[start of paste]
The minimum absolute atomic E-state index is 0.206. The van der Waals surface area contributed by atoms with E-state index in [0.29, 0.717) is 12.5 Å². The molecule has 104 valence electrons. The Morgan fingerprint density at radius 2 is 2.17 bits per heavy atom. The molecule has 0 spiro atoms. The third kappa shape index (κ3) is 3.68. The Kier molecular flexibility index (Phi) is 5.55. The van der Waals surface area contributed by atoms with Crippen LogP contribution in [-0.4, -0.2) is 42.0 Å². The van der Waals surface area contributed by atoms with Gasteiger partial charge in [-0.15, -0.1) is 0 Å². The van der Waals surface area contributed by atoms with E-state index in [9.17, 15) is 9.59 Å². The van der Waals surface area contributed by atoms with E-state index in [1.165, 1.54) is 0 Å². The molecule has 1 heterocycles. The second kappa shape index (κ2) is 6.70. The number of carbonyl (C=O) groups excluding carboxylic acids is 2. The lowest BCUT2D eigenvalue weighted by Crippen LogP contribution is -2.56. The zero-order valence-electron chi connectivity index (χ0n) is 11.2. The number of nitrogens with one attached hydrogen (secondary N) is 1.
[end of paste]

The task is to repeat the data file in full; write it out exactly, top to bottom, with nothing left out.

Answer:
The minimum absolute atomic E-state index is 0.206. The van der Waals surface area contributed by atoms with E-state index in [0.29, 0.717) is 12.5 Å². The molecule has 104 valence electrons. The Morgan fingerprint density at radius 2 is 2.17 bits per heavy atom. The molecule has 0 spiro atoms. The third kappa shape index (κ3) is 3.68. The Kier molecular flexibility index (Phi) is 5.55. The van der Waals surface area contributed by atoms with Crippen LogP contribution in [-0.4, -0.2) is 42.0 Å². The van der Waals surface area contributed by atoms with Gasteiger partial charge in [-0.15, -0.1) is 0 Å². The van der Waals surface area contributed by atoms with E-state index in [9.17, 15) is 9.59 Å². The van der Waals surface area contributed by atoms with E-state index in [1.165, 1.54) is 0 Å². The molecule has 1 heterocycles. The second kappa shape index (κ2) is 6.70. The number of carbonyl (C=O) groups excluding carboxylic acids is 2. The lowest BCUT2D eigenvalue weighted by Crippen LogP contribution is -2.56. The zero-order valence-electron chi connectivity index (χ0n) is 11.2. The number of nitrogens with one attached hydrogen (secondary N) is 1.